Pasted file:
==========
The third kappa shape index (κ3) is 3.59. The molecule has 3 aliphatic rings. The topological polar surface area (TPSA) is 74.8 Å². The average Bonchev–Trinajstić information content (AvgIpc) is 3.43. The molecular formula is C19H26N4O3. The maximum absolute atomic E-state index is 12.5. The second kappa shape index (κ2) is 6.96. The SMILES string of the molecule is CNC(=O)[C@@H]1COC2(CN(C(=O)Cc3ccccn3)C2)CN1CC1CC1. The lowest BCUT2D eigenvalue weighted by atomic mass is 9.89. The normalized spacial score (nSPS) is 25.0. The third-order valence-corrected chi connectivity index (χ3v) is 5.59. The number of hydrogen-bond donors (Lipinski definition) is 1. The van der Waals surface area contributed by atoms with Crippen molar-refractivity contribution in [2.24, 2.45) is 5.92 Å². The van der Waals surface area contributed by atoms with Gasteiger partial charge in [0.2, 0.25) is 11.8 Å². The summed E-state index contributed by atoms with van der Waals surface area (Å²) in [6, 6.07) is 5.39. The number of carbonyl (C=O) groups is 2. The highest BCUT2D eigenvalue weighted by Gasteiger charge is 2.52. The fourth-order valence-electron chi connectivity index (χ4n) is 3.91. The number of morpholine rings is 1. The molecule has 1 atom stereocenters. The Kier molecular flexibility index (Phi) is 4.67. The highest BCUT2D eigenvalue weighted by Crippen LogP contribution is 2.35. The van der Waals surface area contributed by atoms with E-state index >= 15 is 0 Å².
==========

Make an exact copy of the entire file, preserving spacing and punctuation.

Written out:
The third kappa shape index (κ3) is 3.59. The molecule has 3 aliphatic rings. The topological polar surface area (TPSA) is 74.8 Å². The average Bonchev–Trinajstić information content (AvgIpc) is 3.43. The molecular formula is C19H26N4O3. The maximum absolute atomic E-state index is 12.5. The second kappa shape index (κ2) is 6.96. The SMILES string of the molecule is CNC(=O)[C@@H]1COC2(CN(C(=O)Cc3ccccn3)C2)CN1CC1CC1. The lowest BCUT2D eigenvalue weighted by atomic mass is 9.89. The normalized spacial score (nSPS) is 25.0. The third-order valence-corrected chi connectivity index (χ3v) is 5.59. The number of hydrogen-bond donors (Lipinski definition) is 1. The van der Waals surface area contributed by atoms with Crippen molar-refractivity contribution in [2.24, 2.45) is 5.92 Å². The van der Waals surface area contributed by atoms with Gasteiger partial charge in [0.2, 0.25) is 11.8 Å². The summed E-state index contributed by atoms with van der Waals surface area (Å²) in [6, 6.07) is 5.39. The number of carbonyl (C=O) groups is 2. The highest BCUT2D eigenvalue weighted by Gasteiger charge is 2.52. The fourth-order valence-electron chi connectivity index (χ4n) is 3.91. The number of morpholine rings is 1. The molecule has 1 atom stereocenters. The Kier molecular flexibility index (Phi) is 4.67. The highest BCUT2D eigenvalue weighted by Crippen LogP contribution is 2.35. The van der Waals surface area contributed by atoms with E-state index >= 15 is 0 Å².